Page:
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Iraqi Elections Like A National Block Party

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Celebrations abound in Iraq as people headed to the polls for the election. The ambiance was electric as spontaneous block parties broke out and people celebrated as if it was a national holiday!

Congratulations to those of you in Iraq and we're behind you as you take your steps towards true democracy.

National Review

Children can be seen waving flags or playing soccer. Adults are cheering, clapping hands, beating drums, singing, dancing, and waving at passing U.S. and Iraqi military vehicles. There simply seems to have been more energy in the run-up to this election than in previous ones.


Sergeant First Class Larry Bull, also with 5th Brigade, agrees.

"I've seen more smiles than anytime ever before," Bull says. "There seems to be an uplift of the spirits of all the individuals we pass from most everyone and all ages. I believe that the Iraqi people are seeing that the impossible might become the possible after the election. The vast majority of the populace seems to appreciate, not only the Iraqi soldiers, but us."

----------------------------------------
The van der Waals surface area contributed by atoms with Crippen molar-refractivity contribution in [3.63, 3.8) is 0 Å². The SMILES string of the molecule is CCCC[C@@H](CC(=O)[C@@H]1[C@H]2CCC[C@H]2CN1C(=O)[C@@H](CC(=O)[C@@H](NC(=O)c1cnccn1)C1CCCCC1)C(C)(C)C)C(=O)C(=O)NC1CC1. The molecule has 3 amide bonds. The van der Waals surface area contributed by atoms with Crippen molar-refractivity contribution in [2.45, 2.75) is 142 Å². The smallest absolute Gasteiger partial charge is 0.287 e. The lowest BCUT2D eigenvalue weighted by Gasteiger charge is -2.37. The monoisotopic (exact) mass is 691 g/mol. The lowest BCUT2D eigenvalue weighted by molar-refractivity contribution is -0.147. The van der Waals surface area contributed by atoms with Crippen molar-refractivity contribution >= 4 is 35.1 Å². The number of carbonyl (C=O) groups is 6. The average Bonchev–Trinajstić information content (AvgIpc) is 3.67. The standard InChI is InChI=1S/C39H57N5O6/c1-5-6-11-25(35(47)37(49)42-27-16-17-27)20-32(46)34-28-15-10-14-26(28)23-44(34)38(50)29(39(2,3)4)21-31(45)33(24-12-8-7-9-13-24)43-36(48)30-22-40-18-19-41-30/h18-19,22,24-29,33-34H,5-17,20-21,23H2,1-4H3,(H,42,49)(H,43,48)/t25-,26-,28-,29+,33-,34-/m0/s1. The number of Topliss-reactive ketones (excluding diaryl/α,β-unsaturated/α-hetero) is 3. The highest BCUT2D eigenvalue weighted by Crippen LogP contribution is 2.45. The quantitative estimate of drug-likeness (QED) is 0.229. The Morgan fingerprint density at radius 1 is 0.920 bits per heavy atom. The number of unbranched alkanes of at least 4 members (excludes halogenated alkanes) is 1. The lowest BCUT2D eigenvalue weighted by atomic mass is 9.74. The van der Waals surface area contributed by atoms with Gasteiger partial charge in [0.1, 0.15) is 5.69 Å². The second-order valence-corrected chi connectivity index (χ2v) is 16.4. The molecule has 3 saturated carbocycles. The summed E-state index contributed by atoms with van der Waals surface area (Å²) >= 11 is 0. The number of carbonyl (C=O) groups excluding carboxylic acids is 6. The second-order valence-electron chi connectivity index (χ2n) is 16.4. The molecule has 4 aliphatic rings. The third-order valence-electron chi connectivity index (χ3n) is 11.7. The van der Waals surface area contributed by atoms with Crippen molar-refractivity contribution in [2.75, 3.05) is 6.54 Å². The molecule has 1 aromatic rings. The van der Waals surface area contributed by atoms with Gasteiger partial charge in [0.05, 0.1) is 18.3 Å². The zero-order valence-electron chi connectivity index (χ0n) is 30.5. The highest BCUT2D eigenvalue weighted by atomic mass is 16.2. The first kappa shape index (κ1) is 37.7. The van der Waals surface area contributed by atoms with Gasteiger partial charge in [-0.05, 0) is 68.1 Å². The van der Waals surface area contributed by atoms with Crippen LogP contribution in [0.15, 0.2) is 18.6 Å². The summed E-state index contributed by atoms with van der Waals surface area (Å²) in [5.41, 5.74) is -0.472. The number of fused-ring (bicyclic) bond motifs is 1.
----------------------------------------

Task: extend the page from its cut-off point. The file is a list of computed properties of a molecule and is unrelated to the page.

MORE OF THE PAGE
Sergeant Major James Keesee describes the atmosphere in Mosul as that of a "large playground."

Parents and their children are "walking the streets waving at the Americans and Iraqi-army patrols as they pass by," he says.

Lieutenant Colonel Kevin Cooney says, "the streets are filled with children playing soccer," and a general "euphoria" has apparently washed away any real concern of hostilities.

In someplaces they kept the polls open an extra hour because of the massive turnout and long queues.


Some Iraqi polling stations stayed open for an extra hour on Thursday to allow late voters to cast their ballots after a big turnout caused queues in some places, election officials said.


[Electoral Commissioner Hussein] Hendawi said he believed that turnout had exceeded 10 million voters, or some 67 percent, well in excess of the 58 percent recorded in January when many among the once dominant Sunni Arab minority boycotted the U.S.-backed poll.

In Saddam Hussein's home province around Tikrit, where few voted in January, the provisional turnout was 83 percent, an official in the local electoral commission said.

In the Sunni stronghold of Falluja, so great was the turnout compared to the previous vote that polling stations ran out of ballot papers during the day, causing queues to form.

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Posted by Digger on December 15, 2005 10:35 AM (Permalink)

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